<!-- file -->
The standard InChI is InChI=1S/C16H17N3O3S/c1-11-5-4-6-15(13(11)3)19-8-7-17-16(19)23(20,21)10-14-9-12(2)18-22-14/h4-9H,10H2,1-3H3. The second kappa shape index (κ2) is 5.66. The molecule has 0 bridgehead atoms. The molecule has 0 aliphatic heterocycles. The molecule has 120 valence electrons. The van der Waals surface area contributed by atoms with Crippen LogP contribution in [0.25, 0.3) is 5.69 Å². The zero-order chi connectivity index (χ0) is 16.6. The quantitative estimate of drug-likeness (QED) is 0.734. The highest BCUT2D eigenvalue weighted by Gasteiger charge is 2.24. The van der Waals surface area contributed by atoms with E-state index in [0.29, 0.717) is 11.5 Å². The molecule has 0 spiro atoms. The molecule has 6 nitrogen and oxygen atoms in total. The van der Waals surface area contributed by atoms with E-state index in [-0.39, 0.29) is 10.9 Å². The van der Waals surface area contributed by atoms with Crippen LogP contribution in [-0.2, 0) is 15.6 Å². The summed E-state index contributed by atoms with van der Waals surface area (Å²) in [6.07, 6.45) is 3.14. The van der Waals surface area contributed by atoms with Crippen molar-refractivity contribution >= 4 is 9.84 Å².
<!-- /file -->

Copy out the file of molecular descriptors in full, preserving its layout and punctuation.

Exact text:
The standard InChI is InChI=1S/C16H17N3O3S/c1-11-5-4-6-15(13(11)3)19-8-7-17-16(19)23(20,21)10-14-9-12(2)18-22-14/h4-9H,10H2,1-3H3. The second kappa shape index (κ2) is 5.66. The molecule has 0 bridgehead atoms. The molecule has 0 aliphatic heterocycles. The molecule has 120 valence electrons. The van der Waals surface area contributed by atoms with Crippen LogP contribution in [0.25, 0.3) is 5.69 Å². The zero-order chi connectivity index (χ0) is 16.6. The quantitative estimate of drug-likeness (QED) is 0.734. The highest BCUT2D eigenvalue weighted by Gasteiger charge is 2.24. The van der Waals surface area contributed by atoms with E-state index in [0.29, 0.717) is 11.5 Å². The molecule has 0 spiro atoms. The molecule has 6 nitrogen and oxygen atoms in total. The van der Waals surface area contributed by atoms with E-state index in [-0.39, 0.29) is 10.9 Å². The van der Waals surface area contributed by atoms with Crippen LogP contribution in [-0.2, 0) is 15.6 Å². The summed E-state index contributed by atoms with van der Waals surface area (Å²) in [6.07, 6.45) is 3.14. The van der Waals surface area contributed by atoms with Crippen molar-refractivity contribution >= 4 is 9.84 Å².